30 July 2012

Cambodia and India: Historic ties

This morning's newspaper too carried a news report which reads somewhat like a travelogue. The report reminded me of 2008-09 when I worked in Cambodia.



Let me leave you with a UNESCO resource about Angkor Wat

29 July 2012

Travelogue: A review

Though many newspapers and magazines publish travelogues, most of these are confined to stories about Western countries or Austalia/New Zealand. When my newspaper boy delivered this morning's newspaper, little did I know that it would come with a pleasant deviation from the abovesaid monotony. It contained a very interesting East Africa centric article.

As soon as I saw the title and writer's name I was sure that it would make an interesting read. True to her unique style, Mini Krishnan has blended her expertise in English literature, History and experience in travel in this article too. (When visiting wildlife parks, most of us `sight' animals whereas Mini `meets' them). As a reader who has been reading her articles for several years and as one who has worked with her in Macmillan India (Editorial) in Chennai, it was nice to read her work after many weeks.

I hope that she travels to other parts of Africa and writes about historically important places such as Axum. 

28 July 2012

Sreejith's birthday

Today is the birthday of Sreejith Karthikeyan, about whom I have mentioned in my post on 5 September 2010. Sreejith and I were colleagues in a K-12 multimedia materials development company in Chennai a few years back. Now he works at Technopark, Thiruananthapuram, Kerala. Hope he likes the greeting that I mailed to him. Many happy returns, Sreejith.

27 July 2012

Shree Vara Lakshmi Pooja

According to Hindu calender, everyday is an auspicious day as it is a gift of Shree Hari (Almighty) to us. Today is also auspicious because today is a Shukra vaara (Friday) auspicious week day for Shree Mahaa Lakshmi,  wife of Shree Hari (Shree Mahaa Vishnu, the Almighty). Today is Shraavana Shukhla Navami; every year on this day, Hindu spinsters and married women offer special worship (Poojaa) known as `Shree Varalakshmi Pooja' to Shree Mahaa Lakshmi who is also known as Shree Vara Lakshmi. Hindu Brahmin priests organise special spiritual and religious programmes of worship (Poojaas) to Shree Vara Lakshmi in temples on this day. Many TV channels telecast special programmes on this day.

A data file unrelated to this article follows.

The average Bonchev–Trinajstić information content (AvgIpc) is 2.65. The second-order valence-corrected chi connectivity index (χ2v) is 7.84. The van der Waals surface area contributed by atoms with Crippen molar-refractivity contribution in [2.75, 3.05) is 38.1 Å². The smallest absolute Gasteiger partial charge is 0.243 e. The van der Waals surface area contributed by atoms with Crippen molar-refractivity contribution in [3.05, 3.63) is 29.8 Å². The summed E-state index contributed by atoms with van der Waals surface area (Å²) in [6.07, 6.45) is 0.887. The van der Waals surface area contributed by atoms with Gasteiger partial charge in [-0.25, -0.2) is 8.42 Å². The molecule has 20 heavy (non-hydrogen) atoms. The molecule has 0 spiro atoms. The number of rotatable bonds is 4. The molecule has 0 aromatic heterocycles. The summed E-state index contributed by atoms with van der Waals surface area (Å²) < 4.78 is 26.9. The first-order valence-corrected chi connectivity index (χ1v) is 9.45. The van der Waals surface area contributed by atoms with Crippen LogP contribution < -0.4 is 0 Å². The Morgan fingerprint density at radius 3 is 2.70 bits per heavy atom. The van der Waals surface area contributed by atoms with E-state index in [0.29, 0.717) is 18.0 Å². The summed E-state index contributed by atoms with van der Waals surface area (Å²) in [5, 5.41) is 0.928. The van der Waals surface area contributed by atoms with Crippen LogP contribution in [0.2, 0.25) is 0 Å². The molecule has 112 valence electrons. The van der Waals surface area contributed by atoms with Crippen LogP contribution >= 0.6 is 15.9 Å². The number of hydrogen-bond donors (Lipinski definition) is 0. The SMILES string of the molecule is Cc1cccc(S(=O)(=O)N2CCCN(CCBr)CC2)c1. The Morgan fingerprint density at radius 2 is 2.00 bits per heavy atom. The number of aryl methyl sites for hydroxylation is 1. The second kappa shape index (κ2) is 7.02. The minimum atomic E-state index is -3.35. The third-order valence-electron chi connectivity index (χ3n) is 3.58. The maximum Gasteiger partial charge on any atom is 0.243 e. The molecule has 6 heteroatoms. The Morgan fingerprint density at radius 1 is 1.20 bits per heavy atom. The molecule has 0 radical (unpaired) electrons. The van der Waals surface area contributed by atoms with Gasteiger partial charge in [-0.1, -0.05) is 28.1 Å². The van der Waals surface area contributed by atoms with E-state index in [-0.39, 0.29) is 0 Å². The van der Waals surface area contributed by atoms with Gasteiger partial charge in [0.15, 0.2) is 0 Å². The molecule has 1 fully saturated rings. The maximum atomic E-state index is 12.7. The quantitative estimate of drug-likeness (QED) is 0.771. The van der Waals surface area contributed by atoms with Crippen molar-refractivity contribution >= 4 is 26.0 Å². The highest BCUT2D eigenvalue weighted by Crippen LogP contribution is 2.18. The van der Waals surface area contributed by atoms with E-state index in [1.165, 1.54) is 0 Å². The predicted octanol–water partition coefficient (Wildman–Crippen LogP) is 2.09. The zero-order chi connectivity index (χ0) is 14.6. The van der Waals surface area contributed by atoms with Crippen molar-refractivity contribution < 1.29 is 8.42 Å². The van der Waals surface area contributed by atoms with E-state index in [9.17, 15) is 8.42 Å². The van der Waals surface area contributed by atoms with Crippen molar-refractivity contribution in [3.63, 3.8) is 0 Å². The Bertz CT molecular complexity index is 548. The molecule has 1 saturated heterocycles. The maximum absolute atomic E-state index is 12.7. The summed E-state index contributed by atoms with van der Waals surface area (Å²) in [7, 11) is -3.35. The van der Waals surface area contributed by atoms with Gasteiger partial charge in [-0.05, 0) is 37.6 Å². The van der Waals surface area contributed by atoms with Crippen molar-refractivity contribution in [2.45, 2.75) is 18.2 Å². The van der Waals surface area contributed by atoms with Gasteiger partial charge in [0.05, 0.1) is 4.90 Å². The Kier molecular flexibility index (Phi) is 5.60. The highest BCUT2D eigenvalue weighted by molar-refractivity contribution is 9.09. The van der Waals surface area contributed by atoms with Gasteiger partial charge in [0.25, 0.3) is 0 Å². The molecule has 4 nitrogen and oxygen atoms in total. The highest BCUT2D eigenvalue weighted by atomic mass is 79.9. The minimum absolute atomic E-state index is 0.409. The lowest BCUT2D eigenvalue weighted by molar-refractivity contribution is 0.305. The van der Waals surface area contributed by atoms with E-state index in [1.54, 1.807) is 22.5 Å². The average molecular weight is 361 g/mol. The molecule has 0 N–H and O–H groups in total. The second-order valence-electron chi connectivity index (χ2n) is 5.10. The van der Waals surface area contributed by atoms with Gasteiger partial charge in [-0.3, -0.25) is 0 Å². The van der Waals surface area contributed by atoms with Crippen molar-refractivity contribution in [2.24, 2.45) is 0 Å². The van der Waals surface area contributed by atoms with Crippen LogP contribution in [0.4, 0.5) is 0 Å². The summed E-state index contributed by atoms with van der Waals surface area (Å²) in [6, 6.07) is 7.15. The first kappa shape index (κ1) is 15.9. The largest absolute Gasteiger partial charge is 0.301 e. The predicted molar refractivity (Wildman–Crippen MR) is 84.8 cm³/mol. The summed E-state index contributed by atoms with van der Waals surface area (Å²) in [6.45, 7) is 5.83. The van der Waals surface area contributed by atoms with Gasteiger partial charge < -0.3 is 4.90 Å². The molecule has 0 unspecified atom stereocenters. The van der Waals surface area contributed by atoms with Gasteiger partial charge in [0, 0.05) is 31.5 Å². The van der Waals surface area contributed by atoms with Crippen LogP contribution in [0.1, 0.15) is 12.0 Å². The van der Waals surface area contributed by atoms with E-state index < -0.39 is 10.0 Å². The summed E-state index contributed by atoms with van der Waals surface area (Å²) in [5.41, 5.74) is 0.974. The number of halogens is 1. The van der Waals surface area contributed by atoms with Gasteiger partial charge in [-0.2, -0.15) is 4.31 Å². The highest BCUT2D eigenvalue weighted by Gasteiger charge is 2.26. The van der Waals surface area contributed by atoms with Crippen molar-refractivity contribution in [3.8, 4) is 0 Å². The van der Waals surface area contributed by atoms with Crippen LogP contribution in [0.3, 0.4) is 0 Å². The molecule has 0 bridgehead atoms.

20 July 2012

Too many cooks spoil the broth

We have all heard the saying "Too many cooks spoil the broth". What happens if many of them are not cooks at all? I think that this is the situation in our K-12 textbook industry in general in our country today.

Whatever be the teaching situation, digitally driven or conventional, it is proven beyond doubt that quality education cannot be imparted unless our K-12 systems consist of well qualified and appropriately trained teachers. This fact is endorsed by numerous research studies and reported in policy documents such as this one.  As we can easily see, though this document is US based, its implications are global. Let us apply some concepts in the document to our scenario in India.

  1. The document is drafted by a team of 6 professionals among whom one is retired. Assuming that this person is not a retired teacher, at least the remaining 4 are practising physics teachers which comes to nearly 70%. This is unlike what we have in India, where such documents are drafted by teams consisting of more retired or serving University professors or physicists than school physics teachers. For example, out of 35 members of the National Steering Committte involved in drafting the National Curriculum Framework, only 5 are practising teachers which means that actual teachers involved were only nearly 14%. If some of these 5 principals are `non-teaching' principals (as it is with many school systems), the per centage is even lower. (I don't think that any school principal can function effectively without being a teacher). Presence of University faculty involved in policy issues in the US is far more meaningful (than in our country) as University professors many of whom would have worked as school teachers for many years collaborate with school teachers constructively unlike in our country where their counterparts have no experience of teaching physics in school classrooms at all.